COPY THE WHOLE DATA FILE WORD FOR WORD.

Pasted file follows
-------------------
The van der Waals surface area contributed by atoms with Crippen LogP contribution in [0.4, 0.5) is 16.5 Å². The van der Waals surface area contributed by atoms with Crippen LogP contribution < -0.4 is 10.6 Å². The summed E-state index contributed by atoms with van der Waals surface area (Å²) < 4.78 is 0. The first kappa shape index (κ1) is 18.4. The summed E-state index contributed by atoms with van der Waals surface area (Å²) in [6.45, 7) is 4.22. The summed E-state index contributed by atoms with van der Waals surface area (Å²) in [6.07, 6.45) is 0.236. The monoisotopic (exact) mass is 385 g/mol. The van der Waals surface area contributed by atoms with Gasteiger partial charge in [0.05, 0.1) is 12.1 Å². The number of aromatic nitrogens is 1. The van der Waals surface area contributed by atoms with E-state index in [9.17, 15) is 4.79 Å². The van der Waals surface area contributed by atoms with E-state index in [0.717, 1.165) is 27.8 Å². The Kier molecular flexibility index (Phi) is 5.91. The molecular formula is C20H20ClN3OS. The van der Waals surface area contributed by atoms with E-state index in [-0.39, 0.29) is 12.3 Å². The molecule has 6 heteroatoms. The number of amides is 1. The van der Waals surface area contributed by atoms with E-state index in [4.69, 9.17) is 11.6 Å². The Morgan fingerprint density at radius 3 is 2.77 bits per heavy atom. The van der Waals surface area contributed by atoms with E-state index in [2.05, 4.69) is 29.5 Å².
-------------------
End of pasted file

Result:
The van der Waals surface area contributed by atoms with Crippen LogP contribution in [0.4, 0.5) is 16.5 Å². The van der Waals surface area contributed by atoms with Crippen LogP contribution < -0.4 is 10.6 Å². The summed E-state index contributed by atoms with van der Waals surface area (Å²) < 4.78 is 0. The first kappa shape index (κ1) is 18.4. The summed E-state index contributed by atoms with van der Waals surface area (Å²) in [6.45, 7) is 4.22. The summed E-state index contributed by atoms with van der Waals surface area (Å²) in [6.07, 6.45) is 0.236. The monoisotopic (exact) mass is 385 g/mol. The van der Waals surface area contributed by atoms with Gasteiger partial charge in [0.05, 0.1) is 12.1 Å². The number of aromatic nitrogens is 1. The van der Waals surface area contributed by atoms with E-state index in [9.17, 15) is 4.79 Å². The van der Waals surface area contributed by atoms with E-state index in [0.717, 1.165) is 27.8 Å². The Kier molecular flexibility index (Phi) is 5.91. The molecular formula is C20H20ClN3OS. The van der Waals surface area contributed by atoms with E-state index in [-0.39, 0.29) is 12.3 Å². The molecule has 6 heteroatoms. The number of amides is 1. The van der Waals surface area contributed by atoms with E-state index in [4.69, 9.17) is 11.6 Å². The Morgan fingerprint density at radius 3 is 2.77 bits per heavy atom. The van der Waals surface area contributed by atoms with E-state index in [2.05, 4.69) is 29.5 Å².